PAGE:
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You secure everything in your cockpit, right? I mean everything - pencils, pens, the Go-Pro suction cupped to the window, that jar you use when the flight's too long and the bathroom's too far - everything. So do I.
We've all heard the dangers of FOD on the runway. The posters of FOD debris and damage are a common sight in FBOs and flight schools across the country.
And, you probably check the engine for an out-of-place wrench before you take off. (If you don't, you should. I've pulled several tools out of the cowl on preflight that could have added excitement to my flight plan.)
How about in the cockpit? Do you strap down all of the luggage? How about your flight bag and your iPad?
A quick survey of NTSB reports picked up a great example of what can go wrong when even little items are out-of-place.
A pen and a "relief jar" came loose during the takeoff roll in a Vans RV-8. What's the worst that could happen?
At rotation, the airplane pulled "hard" to the left, and pitched up "more aggressively" than a standard takeoff. The pilot applied full down elevator, "but the nose would not come down." The airplane then pitched nose down, the pilot applied full up elevator, and the airplane attained a level pitch attitude prior to ground contact. (NTSB Report IAD05LA072)
An ink pen lodged beneath the rudder bar - jamming it. And a 50-ounce glass jar was found beneath the front seat, next to the forward control stick, with new dents in the lid.
The pen and the jar caused an accident that seriously injured one and, luckily, left the other occupant uninjured. But it could have been much worse.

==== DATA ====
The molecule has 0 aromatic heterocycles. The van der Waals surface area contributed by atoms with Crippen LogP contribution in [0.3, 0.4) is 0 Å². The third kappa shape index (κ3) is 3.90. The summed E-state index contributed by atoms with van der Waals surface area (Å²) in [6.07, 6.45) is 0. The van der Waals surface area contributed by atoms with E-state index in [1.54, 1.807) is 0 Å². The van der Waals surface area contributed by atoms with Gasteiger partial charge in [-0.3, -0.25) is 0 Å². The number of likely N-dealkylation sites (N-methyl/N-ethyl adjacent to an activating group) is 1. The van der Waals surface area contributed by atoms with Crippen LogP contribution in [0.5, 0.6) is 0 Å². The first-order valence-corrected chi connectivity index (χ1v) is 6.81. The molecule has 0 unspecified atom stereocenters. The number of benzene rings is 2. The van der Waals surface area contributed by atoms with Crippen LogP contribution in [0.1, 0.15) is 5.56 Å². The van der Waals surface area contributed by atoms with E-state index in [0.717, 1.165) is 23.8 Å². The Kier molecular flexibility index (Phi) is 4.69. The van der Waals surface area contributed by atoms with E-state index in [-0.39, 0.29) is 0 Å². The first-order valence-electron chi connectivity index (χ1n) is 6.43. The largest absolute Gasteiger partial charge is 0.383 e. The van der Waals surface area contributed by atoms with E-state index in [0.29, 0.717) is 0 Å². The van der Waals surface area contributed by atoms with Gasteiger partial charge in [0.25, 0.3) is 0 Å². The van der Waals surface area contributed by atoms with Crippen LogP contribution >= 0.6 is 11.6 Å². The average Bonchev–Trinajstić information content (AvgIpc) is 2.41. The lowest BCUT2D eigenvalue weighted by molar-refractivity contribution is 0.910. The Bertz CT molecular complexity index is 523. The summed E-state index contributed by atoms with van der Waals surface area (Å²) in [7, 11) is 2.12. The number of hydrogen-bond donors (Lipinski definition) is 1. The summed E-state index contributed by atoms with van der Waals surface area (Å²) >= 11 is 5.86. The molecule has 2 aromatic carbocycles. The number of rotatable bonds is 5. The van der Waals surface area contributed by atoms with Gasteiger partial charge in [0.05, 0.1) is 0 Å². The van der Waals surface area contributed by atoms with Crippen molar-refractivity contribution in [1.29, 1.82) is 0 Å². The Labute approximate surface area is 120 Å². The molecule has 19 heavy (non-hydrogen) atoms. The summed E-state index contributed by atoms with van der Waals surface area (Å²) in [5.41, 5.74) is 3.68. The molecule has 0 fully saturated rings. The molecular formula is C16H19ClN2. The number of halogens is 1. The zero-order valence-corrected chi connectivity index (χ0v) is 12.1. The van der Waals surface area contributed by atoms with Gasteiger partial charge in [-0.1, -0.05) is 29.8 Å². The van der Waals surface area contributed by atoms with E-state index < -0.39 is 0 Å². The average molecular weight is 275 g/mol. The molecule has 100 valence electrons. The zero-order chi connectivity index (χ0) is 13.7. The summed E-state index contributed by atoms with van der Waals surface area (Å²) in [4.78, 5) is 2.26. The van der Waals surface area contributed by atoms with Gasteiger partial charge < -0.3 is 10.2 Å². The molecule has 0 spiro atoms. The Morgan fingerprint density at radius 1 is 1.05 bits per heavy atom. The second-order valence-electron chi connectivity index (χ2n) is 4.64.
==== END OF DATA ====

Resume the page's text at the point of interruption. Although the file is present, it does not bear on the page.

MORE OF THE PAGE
You're know the cabin call, "flight crew, prepare the cabin for arrival" - why not make it on your flights? Lower the pitch of your voice, add a few "uh's" and you're good to go.
"Uh, flight crew, please, uh, prepare the cabin for arrival."
It's just as important to do on a small aircraft as on a large one.
A flight attendant on an ERJ-190 during a repositioning flight didn't secure the cabin - and ended up seriously injured by the aft galley cart.
She left the cart unsecured during landing. During rollout, the cart traveled up the cabin and struck her while she was standing. (ERA13CA147)
I've never had a problem with a galley cart in the cockpit (Seminoles never came with a galley), but what about a flight bag or chart case? During rollout, what happens if it flies into the rudder well, or hits you from behind?
Most of these items are on our checklist - checking the cockpit before preflight and securing items before landing. But, when you're preflighting and it's 10 below out, are you really checking those control assemblies? When you're rushed into a landing because you have a pale passenger who looks ready to reappoint your interior with their lunch, did you take the time to make sure everything's secure?
It's worth a thought - accidents usually happen when we're not expecting them...
Everything's better with a video; and, in this case, the Thunderbirds help us out. I can't think of a better trained, more diligent set of pilots - who can also have cockpit FOD problems. Check it out.
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Aleks is a Boldmethod co-founder and technical director. He's worked in safety and operations in the airline industry, and was a flight instructor and course manager for the University of North Dakota. You can reach him at firstname.lastname@example.org.